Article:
UBS, Barclays rank among top users of $3.3tr: US Fed
Lahore, Islamabad, Karachi Friday, December 03, 2010, Zul Haj 26, 1431
NEW YORK: Federal Reserve data showing UBS AG and Barclays Plc ranked among the top users of $3.3 trillion from emergency programs is stoking debate on whether U.S. regulators bear responsibility for aiding other nations' banks.
UBS was the biggest borrower under the Commercial Paper Funding Facility, with $74.5 billion overall, more than twice as much as Citigroup Inc., the top U.S. bank recipient, according to the data released yesterday. London-based Barclays Plc took the biggest single amount under another program that made overnight loans, when it got $47.9 billion on Sept. 18, 2008. "We're talking about huge sums of money going to bail out large foreign banks," said Senator Bernard Sanders, the Vermont independent who wrote the provision in the Dodd-Frank Act that required the Fed disclosures. "Has the Federal Reserve become the central bank of the world? I think that is a question that needs to be examined."
The first detailed accounting of U.S. efforts to spare European banks may add to scrutiny of the central bank, already at its most intense in three decades. The Fed, which released data on 21,000 transactions, said in a statement that its 11 emergency programs helped stabilize markets and support economic recovery. The Fed said there have been no credit losses on rescue programs that have been closed.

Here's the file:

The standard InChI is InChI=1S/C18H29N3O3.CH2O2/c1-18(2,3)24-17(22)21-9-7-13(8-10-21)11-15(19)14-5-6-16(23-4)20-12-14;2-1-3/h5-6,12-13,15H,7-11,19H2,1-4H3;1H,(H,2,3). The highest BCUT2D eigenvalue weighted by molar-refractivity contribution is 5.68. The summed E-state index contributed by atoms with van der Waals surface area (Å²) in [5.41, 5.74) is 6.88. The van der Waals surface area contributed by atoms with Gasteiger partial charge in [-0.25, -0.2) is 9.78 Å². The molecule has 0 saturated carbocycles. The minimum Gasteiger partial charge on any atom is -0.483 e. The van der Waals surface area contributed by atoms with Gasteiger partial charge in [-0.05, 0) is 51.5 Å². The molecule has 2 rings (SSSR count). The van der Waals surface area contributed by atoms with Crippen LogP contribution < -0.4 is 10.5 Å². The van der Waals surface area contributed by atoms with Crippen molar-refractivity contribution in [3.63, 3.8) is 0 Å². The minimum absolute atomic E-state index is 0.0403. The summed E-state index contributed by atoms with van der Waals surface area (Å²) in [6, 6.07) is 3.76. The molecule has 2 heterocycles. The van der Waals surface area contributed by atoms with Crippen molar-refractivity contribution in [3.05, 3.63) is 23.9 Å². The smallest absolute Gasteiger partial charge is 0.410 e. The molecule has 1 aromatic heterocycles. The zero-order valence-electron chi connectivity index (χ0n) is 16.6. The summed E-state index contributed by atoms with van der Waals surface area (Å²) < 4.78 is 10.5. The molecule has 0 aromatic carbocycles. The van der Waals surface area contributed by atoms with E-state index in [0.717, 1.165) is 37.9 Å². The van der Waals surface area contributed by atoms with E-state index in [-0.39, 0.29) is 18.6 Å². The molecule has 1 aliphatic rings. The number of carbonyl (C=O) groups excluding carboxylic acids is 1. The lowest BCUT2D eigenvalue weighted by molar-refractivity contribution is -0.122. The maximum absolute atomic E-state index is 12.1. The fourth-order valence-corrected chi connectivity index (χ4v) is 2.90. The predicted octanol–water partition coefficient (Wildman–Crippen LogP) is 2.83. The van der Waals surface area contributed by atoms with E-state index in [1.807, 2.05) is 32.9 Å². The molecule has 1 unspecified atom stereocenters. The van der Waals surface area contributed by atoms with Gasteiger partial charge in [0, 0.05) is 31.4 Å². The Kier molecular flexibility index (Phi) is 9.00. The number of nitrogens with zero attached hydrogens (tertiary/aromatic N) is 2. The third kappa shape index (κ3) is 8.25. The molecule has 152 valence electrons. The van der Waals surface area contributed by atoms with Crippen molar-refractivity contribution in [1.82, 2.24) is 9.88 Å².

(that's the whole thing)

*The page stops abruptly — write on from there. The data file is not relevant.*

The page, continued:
The growth of the U.S. mortgage-backed securities market and the dollar's status as the world's reserve currency enticed overseas banks such as Zurich-based UBS to buy assets in the country before 2008. They paid for the holdings with U.S. dollars, and when funding seized up, the Federal Reserve refused to take the risk that European firms would unload the assets and further depress markets for housing-related investments.
"Things would have been worse if they hadn't lent to foreigners," said Perry Mehrling, senior fellow at the Morin Center for Banking and Financial Law at Boston University and author of "The New Lombard Street: How the Fed became the Dealer of Last Resort." "We're finally getting to understand the role of the Fed in the world."
Fed spreadsheets showed the central bank became the world's lender of last resort as dollars flowed to European banks as well as Bank of America Corp. and Wells Fargo & Co, among top borrowers from the Term Auction Facility at $45 billion each.
Goldman Sachs Group Inc., which posted record profit last year, borrowed more than $24 billion from another program. Milwaukee-based HarleyDavidson Inc. and Fairfield, Connecticut-based General Electric Co. sold commercial paper, a form of short-term debt, to the Fed under a program that lent as much as $348.2b at its peak. -PB News